The past several winters, we’ve seen severe blizzards and floods throughout much of the country and floods are already overwhelming the Midwest this year. To compound that, a severe El Niño is expected to impact weather patterns all across the U.S. As the heart of winter draws near, it is important that homeowners know the risks this phenomenon could pose to their homes and lives.

El Niño is a weather pattern that occurs every two to seven years, according to the National Oceanic and Atmospheric Administration. It is defined as the changes that unusually high temperatures in the Pacific Ocean near the equator ultimately have on global weather conditions. El Niño has been affecting weather patterns for thousands of years, but many people are still unaware of the levels of danger it can bring to certain areas.

Because this year's El Niño is expected to be one of the largest of the century, the Federal Emergency Management Agency has already started practicing response drills, as signs of severe storms grow stronger. Alleviate some of the potential risk to your home with preventative maintenance and repairs that can be paid for with a home equity loan.

Speak to a loanDepot licensed loan officer today for more information.

Flood insurance

The National Oceanic and Atmospheric Administration recommends that Californians – and others in high-risk states – should take extra precautions throughout the next few months. King tides and surges near the shores of the ocean and rivers are predicted for late December and January, which could result in flooding.

Homeowners should make arrangements to protect their homes and families before the destructive weather begins to worsen. Purchasing flood insurance is one avenue as flood damage isn’t protected under a typical homeowners insurance policy, so many are applying an additional plan to cover this type of loss. In the past month, more than 7,000 flood insurance plans have been taken out in California alone.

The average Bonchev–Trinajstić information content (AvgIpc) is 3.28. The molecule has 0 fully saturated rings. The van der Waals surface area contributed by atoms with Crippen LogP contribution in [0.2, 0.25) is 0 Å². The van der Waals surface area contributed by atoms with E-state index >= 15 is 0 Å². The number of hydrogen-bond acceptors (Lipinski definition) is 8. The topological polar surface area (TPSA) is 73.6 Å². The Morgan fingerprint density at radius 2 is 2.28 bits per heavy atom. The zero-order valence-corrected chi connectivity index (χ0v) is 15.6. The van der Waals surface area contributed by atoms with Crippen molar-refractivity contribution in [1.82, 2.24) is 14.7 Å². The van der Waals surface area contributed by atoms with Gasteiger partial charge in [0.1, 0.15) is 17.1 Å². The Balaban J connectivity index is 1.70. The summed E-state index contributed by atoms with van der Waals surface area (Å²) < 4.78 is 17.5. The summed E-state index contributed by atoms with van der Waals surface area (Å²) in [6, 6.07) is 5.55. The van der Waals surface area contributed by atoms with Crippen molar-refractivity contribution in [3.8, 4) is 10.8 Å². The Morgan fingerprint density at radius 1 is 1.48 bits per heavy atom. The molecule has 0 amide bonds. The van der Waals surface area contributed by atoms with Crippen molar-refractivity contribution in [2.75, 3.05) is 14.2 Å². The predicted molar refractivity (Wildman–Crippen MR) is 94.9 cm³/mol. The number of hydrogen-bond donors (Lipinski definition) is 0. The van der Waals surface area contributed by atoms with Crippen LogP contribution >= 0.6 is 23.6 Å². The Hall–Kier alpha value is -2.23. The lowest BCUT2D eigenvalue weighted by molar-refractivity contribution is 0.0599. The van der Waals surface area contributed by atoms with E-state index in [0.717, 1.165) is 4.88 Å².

Inspect all potential damage areas

Is your wood shingle roof more than seven years old? Do you have an old-growth tree that threatens power lines or your house? Have you had the flood control or drainage system cleaned and cleared recently? Before the weather gets wild, do an objective assessment and think, “Where is my house vulnerable?” Consider all weather threats in your area – wind, rain, ice, snow and flooding – and assess the potential damage if your roof leaked on your new wood floors or that heavy tree branch broke off and landed on your car or house.  

Make repairs ahead of time

Now that you know where the risk lies, are there preventative repairs you can do to stave off worse damage? Consider using your home’s equity to pay for minor repairs now before they become high risk for significant damage. Have trees inspected and trimmed, have the roof evaluated for any weak spots, make sure your drainage system is clear and fully operational. A home equity loan can offset potential damage by helping you pay for these preventative repairs.

Ensuring that any leaks or other weaknesses found in the basement or the roof of a home are repaired can reduce the effects of El Niño. Homeowners can benefit by hiring an inspector to take a look at the foundation and the roof to detect any areas that need addressing. By fixing these repairs now, homeowners may be alleviating more serious damage, thereby saving money in the long run.

A home equity loan can make sure you have the funds on hand to cover these preventative repairs. Speak to a loanDepot licensed loan officer now for more information. 


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